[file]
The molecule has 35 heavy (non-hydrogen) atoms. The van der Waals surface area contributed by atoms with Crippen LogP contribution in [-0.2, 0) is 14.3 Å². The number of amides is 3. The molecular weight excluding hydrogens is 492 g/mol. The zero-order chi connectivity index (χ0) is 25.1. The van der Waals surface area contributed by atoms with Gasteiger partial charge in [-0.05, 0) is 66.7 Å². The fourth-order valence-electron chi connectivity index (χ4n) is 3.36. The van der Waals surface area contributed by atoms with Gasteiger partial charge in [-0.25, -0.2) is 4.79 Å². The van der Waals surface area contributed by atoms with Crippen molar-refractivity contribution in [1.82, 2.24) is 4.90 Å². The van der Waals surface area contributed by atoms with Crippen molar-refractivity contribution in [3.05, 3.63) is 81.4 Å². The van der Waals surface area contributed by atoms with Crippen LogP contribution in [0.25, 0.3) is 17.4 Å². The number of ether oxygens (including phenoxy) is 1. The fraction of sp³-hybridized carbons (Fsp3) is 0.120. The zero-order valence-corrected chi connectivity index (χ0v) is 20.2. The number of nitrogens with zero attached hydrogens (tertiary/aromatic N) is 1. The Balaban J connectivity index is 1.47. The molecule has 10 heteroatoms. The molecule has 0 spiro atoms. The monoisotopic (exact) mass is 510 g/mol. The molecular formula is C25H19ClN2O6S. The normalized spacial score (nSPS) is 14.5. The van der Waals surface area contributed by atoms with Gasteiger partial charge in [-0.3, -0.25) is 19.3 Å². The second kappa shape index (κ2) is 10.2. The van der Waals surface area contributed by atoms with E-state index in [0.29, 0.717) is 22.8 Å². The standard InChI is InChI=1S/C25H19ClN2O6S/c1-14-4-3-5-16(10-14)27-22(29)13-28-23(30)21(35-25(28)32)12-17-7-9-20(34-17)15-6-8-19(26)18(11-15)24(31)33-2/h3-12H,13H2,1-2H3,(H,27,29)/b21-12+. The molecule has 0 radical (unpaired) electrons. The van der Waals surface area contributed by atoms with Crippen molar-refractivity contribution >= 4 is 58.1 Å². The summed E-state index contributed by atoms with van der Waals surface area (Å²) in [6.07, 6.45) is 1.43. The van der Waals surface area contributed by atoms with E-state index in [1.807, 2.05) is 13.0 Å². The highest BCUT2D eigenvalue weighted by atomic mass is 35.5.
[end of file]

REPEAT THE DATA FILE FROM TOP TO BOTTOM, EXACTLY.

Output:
The molecule has 35 heavy (non-hydrogen) atoms. The van der Waals surface area contributed by atoms with Crippen LogP contribution in [-0.2, 0) is 14.3 Å². The number of amides is 3. The molecular weight excluding hydrogens is 492 g/mol. The zero-order chi connectivity index (χ0) is 25.1. The van der Waals surface area contributed by atoms with Gasteiger partial charge in [-0.05, 0) is 66.7 Å². The fourth-order valence-electron chi connectivity index (χ4n) is 3.36. The van der Waals surface area contributed by atoms with Gasteiger partial charge in [-0.25, -0.2) is 4.79 Å². The van der Waals surface area contributed by atoms with Crippen molar-refractivity contribution in [1.82, 2.24) is 4.90 Å². The van der Waals surface area contributed by atoms with Crippen molar-refractivity contribution in [3.05, 3.63) is 81.4 Å². The van der Waals surface area contributed by atoms with Crippen LogP contribution in [0.25, 0.3) is 17.4 Å². The number of ether oxygens (including phenoxy) is 1. The fraction of sp³-hybridized carbons (Fsp3) is 0.120. The zero-order valence-corrected chi connectivity index (χ0v) is 20.2. The number of nitrogens with zero attached hydrogens (tertiary/aromatic N) is 1. The Balaban J connectivity index is 1.47. The molecule has 10 heteroatoms. The molecule has 0 spiro atoms. The monoisotopic (exact) mass is 510 g/mol. The molecular formula is C25H19ClN2O6S. The normalized spacial score (nSPS) is 14.5. The van der Waals surface area contributed by atoms with Gasteiger partial charge in [-0.3, -0.25) is 19.3 Å². The second kappa shape index (κ2) is 10.2. The van der Waals surface area contributed by atoms with E-state index in [0.29, 0.717) is 22.8 Å². The standard InChI is InChI=1S/C25H19ClN2O6S/c1-14-4-3-5-16(10-14)27-22(29)13-28-23(30)21(35-25(28)32)12-17-7-9-20(34-17)15-6-8-19(26)18(11-15)24(31)33-2/h3-12H,13H2,1-2H3,(H,27,29)/b21-12+. The molecule has 0 radical (unpaired) electrons. The van der Waals surface area contributed by atoms with Crippen molar-refractivity contribution >= 4 is 58.1 Å². The summed E-state index contributed by atoms with van der Waals surface area (Å²) in [6.07, 6.45) is 1.43. The van der Waals surface area contributed by atoms with E-state index in [1.807, 2.05) is 13.0 Å². The highest BCUT2D eigenvalue weighted by atomic mass is 35.5.